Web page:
Dorrie Scott’s set for Fiona Buffini’s new production of Arthur Miller’s All My Sons is dominated by two opposing structures. On the one side, the facade of a stable, clean house, built on the labours of Sean Chapman’s patriarch Joe and standing proud. On the other side, a sprawling apple tree planted for Joe and his wife Kate’s lost son, broken and falling into the back yard, its branches dangling into characters’ faces. The tree’s fall in the storm has pulled up the very stage itself; it curls upwards, revealing the mess of roots under the foundations. The image of a strong and stable family is undermined from the very start.
The choice of All My Sons was apparently inspired by Trump’s election, and the thematic links are there to be found, from a plot hinging on neglected responsibilities, to the constant search for someone to blame, to the hypocrisy of those who claim to be acting on behalf of the common person. But this production isn’t interested in big-P politics so much as in people, and Buffini’s subtle direction highlights the emotional stakes as a family are torn apart by the exposure of their world’s foundations.
Chapman’s Joe is the anchor of the production. With an East Coast clip and a blue-collar attitude, he dominates the backyard with a practised charm and a performance of his own ‘dumbness’. His neighbours question the route by which he came to his wealth, but in his own garden (which visitors have to enter via the porch of his house), he can relax away from prying eyes. When challenged, though, the steely businessman snaps into life, a simple commanding shout or, more sinisterly, a firm handshake and a “You know what I’m talking about” cowing those around him into submission. Disarming and disquieting, even as the scale of his earlier crimes is revealed, it seems impossible that anyone could shake his world.
But into the atmosphere of managed pleasantry that Joe has inculcated chime the voices of the play’s women in a series of outstanding performances. Particularly impressive is Shauna Shim’s Sue, who does wonders with a tiny part. A delightful conversation over a glass of grape juice with Eva-Jane Willis’s Ann turns into a barbed and then openly confrontational attack, as Sue orders Ann to take her fiancé far away and reveals her true feelings about Joe and Kate.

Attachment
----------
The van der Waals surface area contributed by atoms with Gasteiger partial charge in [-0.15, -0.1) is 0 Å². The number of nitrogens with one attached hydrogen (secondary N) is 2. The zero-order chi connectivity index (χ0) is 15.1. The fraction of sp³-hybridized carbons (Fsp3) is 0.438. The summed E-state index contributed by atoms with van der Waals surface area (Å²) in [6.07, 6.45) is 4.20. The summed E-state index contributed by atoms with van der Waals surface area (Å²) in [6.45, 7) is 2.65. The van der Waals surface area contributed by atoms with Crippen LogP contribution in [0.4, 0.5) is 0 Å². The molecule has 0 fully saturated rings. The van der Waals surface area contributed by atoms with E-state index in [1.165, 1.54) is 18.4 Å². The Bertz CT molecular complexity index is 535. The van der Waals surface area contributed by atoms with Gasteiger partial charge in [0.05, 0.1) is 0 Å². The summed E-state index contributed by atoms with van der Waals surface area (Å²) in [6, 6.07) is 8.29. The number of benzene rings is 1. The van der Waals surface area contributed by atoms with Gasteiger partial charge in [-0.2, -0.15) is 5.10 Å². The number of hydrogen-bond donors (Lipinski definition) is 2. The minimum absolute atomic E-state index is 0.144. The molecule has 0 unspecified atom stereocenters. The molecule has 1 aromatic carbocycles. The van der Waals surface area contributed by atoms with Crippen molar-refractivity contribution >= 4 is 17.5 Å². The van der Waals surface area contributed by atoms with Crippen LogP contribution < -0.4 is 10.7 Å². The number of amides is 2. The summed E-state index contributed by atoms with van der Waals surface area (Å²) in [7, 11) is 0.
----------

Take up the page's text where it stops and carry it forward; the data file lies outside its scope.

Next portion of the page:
Willis herself carries a great deal of the play’s emotional weight: mourning Larry, lost in the war some years ago; getting engaged to his brother Chris (Cary Crankson); dealing with the imprisonment of her father, jailed for selling faulty plane parts that resulted in the deaths of several airmen; and being challenged throughout the play with the accusation that it was Joe, not her father, who was ultimately responsible. Willis balances perfectly Ann’s grief, honesty and self-determination, ensuring that she is never merely the victim of the emotional revelations but is always actively fighting for what she wants.
Caroline Loncq’s Kate is built up long before she first appears, with stories of her standing sobbing in the garden as the tree blew over in the preceding night. Her matter-of-fact practicality, easy wit and love for her family are endearing, but Loncq’s real achievement is in the delicacy with which she lets the cracks show. When she and Ann first meet, she implores Ann to agree with her that she is still waiting for the lost Larry; Ann’s gentle refusal, and her insistence that Larry is dead, are devastating. Loncq simultaneously does and doesn’t hear it, her world incapable of resolving itself to the idea; yet Ann’s kind but firm insistence on moving on is equally immovable. The tension between the two women, leading to Kate’s more erratic actions and outbursts later in the play, is knife-edge, the veneer of hospitality always forestalling histrionics.
The catalyst for the second half is the sudden – and quite brief – arrival of Ben Lee’s George, Ann’s brother, fresh from seeing his jailed father and hearing his side of the story. Lee, like the rest of the cast, is excellent, a nervous mess of angry, upset energy that he can’t direct properly. Watching Joe and Kate take him firmly in hand, with a combination of subtle displays of power, manipulative reminiscences, and gestures of acceptance within a family, is at times breathtaking; George’s energy drains away and leaves him looking physically smaller, at least until a throwaway remark rekindles his fire.
As the play rattles towards its final revelations and more emphasis is placed on Chris’ response to his father’s past actions, it loses some of its earlier subtlety, but by this time the sterling work of the first two acts has established all the necessary investment, and the final moments are shocking and perfectly fitting. The conflicts between business and patriotism, the self-made and the selfless, the conscience and the hand that feeds you, find a human face in this production, and the end result is both moving and dignified.
All My Sons is at Nottingham Playhouse until October 21st. For more details, click here.